How will digital lending guidelines protect borrowers?

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Amid rising cases of fraud and harassment, the Reserve Bank of India recently issued new guidelines on digital lending to safeguard borrowers’ interests. Existing customers availing of new loans and new customers getting on board will be the beneficiaries of these guidelines. The deadline for complying with the new guidelines is November 30, 2022.

Let’s look at how these guidelines will protect customers.

Cooling-off period available to borrowers

A cooling-off period, also called the look-up period, is a time window given to borrowers for exiting digital loans that they wish to discontinue if the terms and conditions of a loan given to them does not meet their expectations. According to RBI guidelines, a borrower can exit their digital loan by paying the principal and the proportionate interest without attracting a penalty during the cooling-off period. Pre-payment will be allowed if the borrower wishes to continue the loan after the look-up period. It is a customer-centric step that can be extended to offline loans as well.

Direct disbursal of loan amount to borrower’s account

The loan will be disbursed directly from the lender’s / regulated entity’s (RE) account to the end beneficiary. The disbursal must not be made to a third-party account under any circumstances. Further, the regulated entities must ensure that the borrower directly executes loan repayment and servicing without the involvement of any third-party pool or pass-through account. These include accounts held by digital lending apps or platforms and lending service providers. This move will help assure borrowers that their EMIs are directly credited to the lender’s account.
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Upfront disclosure of loan terms and charges

Regulated entities must mandatorily provide a ‘Key Fact Statement’ or KFS to the borrower before executing the loan contract for transparency. The KFS must include all the necessary loan-related information, such as the Annual Percentage Rate (APR), recovery mechanism, details of grievance redressal officer, levied interests, and disciplinary charges. During the loan term, the borrower cannot be charged any fee, which the RE has not mentioned in the KFS. Not only will this help customers avoid hidden charges, but it will also clarify what is being paid to the lender.

All loans to be reported to bureaus

Credit bureaus such as CIBIL and Experian have all the information about the loans and credit cards you take. Every time you take a loan or credit card, this is reported to these bureaus. Your credit score is computed basis this information. There have been a few incidents recently where digitally disbursed Buy Now Pay Later loans (BNPLs) were not reported to the bureau. As a result, such loans were not factored in to compute the credit score. For a borrower with a disciplined repayment habit, this would mean losing the benefit of a credit score. The RBI thus ruled that all loans, irrespective of their tenure or nature, if sourced digitally, must be reported to the bureaus.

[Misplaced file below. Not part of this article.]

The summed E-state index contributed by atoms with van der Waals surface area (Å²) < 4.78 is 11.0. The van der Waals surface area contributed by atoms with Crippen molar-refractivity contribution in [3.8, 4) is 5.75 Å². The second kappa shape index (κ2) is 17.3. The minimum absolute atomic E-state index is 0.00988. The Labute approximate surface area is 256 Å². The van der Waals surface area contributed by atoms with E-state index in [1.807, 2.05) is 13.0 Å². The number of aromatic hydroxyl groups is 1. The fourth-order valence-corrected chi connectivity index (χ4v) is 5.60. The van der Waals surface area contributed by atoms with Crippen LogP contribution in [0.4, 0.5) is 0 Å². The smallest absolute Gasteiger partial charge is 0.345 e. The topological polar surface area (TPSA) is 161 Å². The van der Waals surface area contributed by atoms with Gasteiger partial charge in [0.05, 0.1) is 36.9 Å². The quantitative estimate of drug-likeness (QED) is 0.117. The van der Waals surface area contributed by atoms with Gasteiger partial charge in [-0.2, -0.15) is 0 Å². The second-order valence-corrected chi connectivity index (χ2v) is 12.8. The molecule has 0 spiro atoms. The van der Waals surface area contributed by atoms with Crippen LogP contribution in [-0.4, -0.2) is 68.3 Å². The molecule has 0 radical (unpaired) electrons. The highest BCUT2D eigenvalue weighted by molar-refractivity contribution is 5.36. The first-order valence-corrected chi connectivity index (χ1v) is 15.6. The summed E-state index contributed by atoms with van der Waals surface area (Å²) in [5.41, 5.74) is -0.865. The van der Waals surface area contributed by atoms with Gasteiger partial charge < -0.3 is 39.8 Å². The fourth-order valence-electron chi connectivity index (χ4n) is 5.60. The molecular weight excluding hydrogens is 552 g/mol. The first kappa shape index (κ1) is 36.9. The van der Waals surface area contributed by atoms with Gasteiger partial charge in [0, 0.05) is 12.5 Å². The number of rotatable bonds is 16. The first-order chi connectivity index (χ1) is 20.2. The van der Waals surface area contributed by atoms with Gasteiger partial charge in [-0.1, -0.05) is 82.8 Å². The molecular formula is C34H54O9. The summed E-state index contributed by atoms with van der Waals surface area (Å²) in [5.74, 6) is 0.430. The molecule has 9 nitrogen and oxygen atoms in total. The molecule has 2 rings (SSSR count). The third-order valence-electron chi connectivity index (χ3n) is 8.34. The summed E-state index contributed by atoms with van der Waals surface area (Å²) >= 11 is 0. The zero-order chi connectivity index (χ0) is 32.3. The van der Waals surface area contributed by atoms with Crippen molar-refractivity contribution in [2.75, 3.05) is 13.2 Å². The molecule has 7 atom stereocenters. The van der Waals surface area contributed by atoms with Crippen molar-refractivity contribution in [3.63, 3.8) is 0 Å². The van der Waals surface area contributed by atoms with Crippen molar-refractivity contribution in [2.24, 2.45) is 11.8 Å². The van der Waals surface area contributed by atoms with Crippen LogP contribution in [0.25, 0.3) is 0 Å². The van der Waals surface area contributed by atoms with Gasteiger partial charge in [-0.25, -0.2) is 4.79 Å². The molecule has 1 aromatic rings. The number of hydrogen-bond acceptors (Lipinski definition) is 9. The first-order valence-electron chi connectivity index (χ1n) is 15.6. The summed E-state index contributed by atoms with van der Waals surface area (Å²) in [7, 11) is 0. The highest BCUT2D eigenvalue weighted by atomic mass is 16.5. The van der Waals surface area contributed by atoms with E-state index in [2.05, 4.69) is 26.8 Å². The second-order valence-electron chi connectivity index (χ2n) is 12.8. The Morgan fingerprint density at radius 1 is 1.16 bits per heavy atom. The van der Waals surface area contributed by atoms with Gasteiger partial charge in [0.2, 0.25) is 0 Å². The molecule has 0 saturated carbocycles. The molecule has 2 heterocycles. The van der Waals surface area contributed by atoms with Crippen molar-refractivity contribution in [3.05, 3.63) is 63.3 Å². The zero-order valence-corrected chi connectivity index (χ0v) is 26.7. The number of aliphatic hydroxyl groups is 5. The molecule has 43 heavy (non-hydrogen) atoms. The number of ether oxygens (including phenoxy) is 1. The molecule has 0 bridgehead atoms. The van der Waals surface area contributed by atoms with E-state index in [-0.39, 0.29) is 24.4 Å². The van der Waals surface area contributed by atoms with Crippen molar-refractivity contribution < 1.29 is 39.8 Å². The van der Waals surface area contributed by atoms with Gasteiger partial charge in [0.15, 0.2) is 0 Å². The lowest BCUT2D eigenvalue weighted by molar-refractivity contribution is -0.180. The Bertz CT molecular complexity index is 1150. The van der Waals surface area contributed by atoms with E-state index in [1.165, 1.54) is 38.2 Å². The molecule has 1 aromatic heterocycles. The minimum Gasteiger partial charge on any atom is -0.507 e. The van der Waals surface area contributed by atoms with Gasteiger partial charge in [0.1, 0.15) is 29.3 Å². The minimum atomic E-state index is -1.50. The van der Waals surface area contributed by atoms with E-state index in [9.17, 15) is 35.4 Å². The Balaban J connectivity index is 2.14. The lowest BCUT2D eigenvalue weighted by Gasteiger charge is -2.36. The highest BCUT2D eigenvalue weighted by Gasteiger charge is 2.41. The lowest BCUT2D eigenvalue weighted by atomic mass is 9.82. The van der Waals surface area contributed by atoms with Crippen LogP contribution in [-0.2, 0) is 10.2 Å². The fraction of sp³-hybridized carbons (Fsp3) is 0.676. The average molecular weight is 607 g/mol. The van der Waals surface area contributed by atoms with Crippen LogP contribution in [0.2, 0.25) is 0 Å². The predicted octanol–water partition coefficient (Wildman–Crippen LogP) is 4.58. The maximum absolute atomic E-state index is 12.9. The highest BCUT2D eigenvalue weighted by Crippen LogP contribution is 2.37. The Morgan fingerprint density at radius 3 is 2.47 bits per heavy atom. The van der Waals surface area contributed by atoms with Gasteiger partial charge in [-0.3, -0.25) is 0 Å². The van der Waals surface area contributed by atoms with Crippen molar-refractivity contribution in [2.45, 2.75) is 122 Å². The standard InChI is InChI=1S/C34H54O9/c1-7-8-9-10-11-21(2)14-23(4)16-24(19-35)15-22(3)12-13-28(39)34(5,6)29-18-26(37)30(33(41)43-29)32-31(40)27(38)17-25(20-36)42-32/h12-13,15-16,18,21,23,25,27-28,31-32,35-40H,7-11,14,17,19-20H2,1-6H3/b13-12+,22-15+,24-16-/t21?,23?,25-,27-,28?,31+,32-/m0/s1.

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Lending Service Providers (LSPs) can’t charge customers fees

Fees or charges payable to the lending service provider (LSP) by the regulated entity (RE) cannot be charged directly by the LSP to customers. The RE must pay the two fees directly to the LSPs. This has been done to ensure that borrowers transact directly with lenders.

List of lending service providers (LSPs) is a must

All regulated lenders must publish the list of their lending service providers (LSPs) and Digital Lending Apps (DLAs) on their websites. All LSPs and DLAs must provide a link to the websites of the lenders they are associated with, on their websites and mobile apps for customers to access directly.

Recovery agent details to be shared with borrowers

When sanctioning the loan, lenders must provide the details of authorized recovery agents who may approach the borrower to recover the loan amount. Changes in this information must be communicated to the borrowers. This can help borrowers steer clear of fake-recovery agents.

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Borrower data privacy is of paramount importance

Regulated entities (lenders) lending digitally must ensure that customer data collected by their LSPs and DLAs is only need-based and done with the prior, explicit consent of the borrowers. Customers must also be given the option to deny consent for the use of specific data and restrict disclosure to third parties on all DLA platforms of registered entities. If required, the customer should have the option to have the app delete or forget the recorded data. The onus is on the lenders to ensure that their LSPs or DLAs do not store customers’ personal information except basic data such as their name, contact details and address.

The new guidelines by the central bank will significantly help borrowers against cyber financial frauds and effectively rule out any wrongdoings with them as long as they deal with regulated entities.

(Disclaimer: The opinions expressed in this column are that of the writer. The facts and opinions expressed here do not reflect the views of


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